The Eyelids/ Po-Lice, Clipper Bar, Camborne, 22/04/2011

An exercise in exothermic reactions on an unseasonably warm Good Friday. Openers, Po-Lice from Taunton, have a kind of ramshackle Flowers in the Dustbin vibe. They’re billed as ‘ska-punk’, but there seems to be a minimum of fuzzskank in their set – no bad thing as it’s not a fusion that generally coheres with any great permanence. The group’s wilfully chaotic sound wasn’t helped by a mix that buried their top end, but every so often they’d lock into a kind of anarcho grove, aided by vocalist Phil’s angry yelp that sounded pissed-off enough to convince. They’ve a trio of gigs coming up in May, and it’d be interesting to hear how they develop once they get some more mileage under their belts.

Back from storming the capital, The Eyelids, on the other hand, are ready. Ready for you, ready for huge pits filled with flailing turkey dancing, and above all, ready for a new album. A devastating set included around ten unrecorded gems and within minutes had raised the temperature of the Clipper Bar’s back room to a level suitable for volcano-dwelling pygmies. When I saw the quartet back on Samhain, I noted how their sound had developed from that displayed on debut album Rats, six-months on this process appears to be soaring toward some kind of transcendent peak. Given that the group were debuting a grab bag of new material, the degree to which they have become a genuine gestalt is truly impressive.

Live, the band has a mesmeric quality that needs to be captured on disc. Rhythm section Michelle and Louise provide the almost telepathically attuned bedrock upon which this is founded – Lou’s slapback double bassery is always impressive, seizing you by the loins and demanding that you frug (baby). The sheer power with which the psycho rhythms are coaxed from the instrument gives every indication that she can most probably bang nails into concrete with her bare hands, while Michelle’s drumming locks the whole thing down with tight rhythms and volleys of restrained power.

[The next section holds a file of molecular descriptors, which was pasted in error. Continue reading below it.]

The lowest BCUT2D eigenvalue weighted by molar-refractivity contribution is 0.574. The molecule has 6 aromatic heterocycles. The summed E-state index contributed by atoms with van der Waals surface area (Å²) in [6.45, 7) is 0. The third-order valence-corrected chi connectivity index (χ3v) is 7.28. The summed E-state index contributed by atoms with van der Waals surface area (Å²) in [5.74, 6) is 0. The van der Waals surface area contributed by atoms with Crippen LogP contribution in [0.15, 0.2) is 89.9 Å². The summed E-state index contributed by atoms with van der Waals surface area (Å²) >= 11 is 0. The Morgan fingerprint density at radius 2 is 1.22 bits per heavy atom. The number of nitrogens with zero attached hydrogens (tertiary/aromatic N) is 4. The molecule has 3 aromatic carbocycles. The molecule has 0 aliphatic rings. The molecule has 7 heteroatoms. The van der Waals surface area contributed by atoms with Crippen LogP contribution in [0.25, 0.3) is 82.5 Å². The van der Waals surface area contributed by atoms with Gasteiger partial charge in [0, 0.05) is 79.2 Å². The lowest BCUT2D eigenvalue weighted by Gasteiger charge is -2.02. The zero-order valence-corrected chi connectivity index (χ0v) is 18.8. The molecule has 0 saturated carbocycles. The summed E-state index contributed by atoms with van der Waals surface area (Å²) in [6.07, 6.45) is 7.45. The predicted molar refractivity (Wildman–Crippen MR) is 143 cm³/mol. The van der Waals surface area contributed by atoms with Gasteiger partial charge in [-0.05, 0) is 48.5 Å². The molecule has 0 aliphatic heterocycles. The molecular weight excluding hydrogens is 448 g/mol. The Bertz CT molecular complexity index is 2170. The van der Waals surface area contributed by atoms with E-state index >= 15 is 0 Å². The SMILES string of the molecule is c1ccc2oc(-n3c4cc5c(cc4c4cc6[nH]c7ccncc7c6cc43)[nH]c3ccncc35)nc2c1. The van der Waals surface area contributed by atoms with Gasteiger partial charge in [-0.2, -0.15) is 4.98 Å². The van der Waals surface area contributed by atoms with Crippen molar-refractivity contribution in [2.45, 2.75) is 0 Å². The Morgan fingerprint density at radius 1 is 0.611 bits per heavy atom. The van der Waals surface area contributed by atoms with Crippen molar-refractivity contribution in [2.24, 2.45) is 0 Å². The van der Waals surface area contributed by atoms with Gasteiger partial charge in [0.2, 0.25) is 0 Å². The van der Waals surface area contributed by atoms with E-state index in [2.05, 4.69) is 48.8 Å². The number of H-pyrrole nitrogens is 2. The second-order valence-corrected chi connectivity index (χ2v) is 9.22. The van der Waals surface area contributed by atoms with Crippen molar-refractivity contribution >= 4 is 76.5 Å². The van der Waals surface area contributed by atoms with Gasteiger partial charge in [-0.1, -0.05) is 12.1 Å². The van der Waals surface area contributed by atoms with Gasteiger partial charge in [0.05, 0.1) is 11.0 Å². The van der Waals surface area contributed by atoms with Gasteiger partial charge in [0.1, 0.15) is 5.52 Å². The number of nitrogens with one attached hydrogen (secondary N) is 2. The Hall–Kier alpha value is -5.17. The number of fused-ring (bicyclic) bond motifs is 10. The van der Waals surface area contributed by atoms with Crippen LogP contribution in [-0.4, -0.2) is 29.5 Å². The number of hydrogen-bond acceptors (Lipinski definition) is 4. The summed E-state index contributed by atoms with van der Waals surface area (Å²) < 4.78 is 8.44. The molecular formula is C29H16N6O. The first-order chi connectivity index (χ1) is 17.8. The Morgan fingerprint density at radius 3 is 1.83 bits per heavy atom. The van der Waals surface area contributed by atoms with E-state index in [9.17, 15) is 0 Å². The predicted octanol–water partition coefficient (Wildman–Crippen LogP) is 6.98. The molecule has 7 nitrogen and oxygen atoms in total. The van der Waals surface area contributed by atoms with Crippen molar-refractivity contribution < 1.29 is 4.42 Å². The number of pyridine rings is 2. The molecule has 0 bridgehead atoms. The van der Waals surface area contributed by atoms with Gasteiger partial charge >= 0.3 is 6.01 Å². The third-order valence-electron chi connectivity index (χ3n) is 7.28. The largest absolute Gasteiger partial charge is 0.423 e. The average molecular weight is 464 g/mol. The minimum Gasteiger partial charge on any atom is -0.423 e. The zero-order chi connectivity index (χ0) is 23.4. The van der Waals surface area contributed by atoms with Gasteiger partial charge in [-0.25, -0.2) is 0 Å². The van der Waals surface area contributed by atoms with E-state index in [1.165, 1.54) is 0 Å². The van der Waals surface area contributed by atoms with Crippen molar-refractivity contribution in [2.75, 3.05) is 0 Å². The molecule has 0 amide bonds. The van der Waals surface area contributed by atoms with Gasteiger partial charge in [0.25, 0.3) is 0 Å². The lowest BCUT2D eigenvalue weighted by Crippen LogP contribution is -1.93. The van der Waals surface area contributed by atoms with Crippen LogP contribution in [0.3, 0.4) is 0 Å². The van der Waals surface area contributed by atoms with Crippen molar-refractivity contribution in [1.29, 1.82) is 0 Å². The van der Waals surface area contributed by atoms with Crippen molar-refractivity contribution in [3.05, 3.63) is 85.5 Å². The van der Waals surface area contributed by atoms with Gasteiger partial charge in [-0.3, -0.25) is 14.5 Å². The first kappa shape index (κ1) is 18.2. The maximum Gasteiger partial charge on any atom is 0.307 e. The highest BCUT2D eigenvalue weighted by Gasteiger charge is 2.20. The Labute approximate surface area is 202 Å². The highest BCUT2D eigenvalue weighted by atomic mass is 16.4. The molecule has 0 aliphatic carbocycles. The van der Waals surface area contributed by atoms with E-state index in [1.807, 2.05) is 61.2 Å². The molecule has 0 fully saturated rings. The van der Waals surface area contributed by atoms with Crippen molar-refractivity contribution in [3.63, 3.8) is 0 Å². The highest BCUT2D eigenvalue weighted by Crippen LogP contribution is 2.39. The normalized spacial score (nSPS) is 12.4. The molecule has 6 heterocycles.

Our Sponsors

There’s no fat on these rockin’ bones. Songs are delivered with economy and urgency, with Kelly’s vocals adding rich resonance to the broiling mutant gumbo. That said, geetar fiend Gary stretched into just the merest hint of a Poison Ivy-esque psych-out during the bridge of ‘Burke The Butcher’ that gave every impression that the Eyelids could bend misdirected noise into a panoply of new and interesting forms. As it stands, Gary’s doing the whole Scotty Moore-on-Goofballs thing better than anybody.

Like the individuals responsible, the Eyelids’ set is also a gestalt, combining half-a-dozen of the best moments from Rats with new and newer still material into a procession of tub-thumping greats that starts fast with ‘Ed Gein’ and doesn’t let up until we’re all sweaty and sated. That said, I could’ve lived with another airing of the mighty ‘We Always Want More’. But then I do. And so will you.

The Eyelids on MySpace:

The Eyelids on Facebook:

To order Rats:—the-eyelids_60.aspx

Originally posted 2011-03-28 11:23:08. Republished by Blog Post Promoter

Show More

Leave a Reply

Your email address will not be published. Required fields are marked *

Back to top button

Adblock Detected

Please consider supporting us by disabling your ad blocker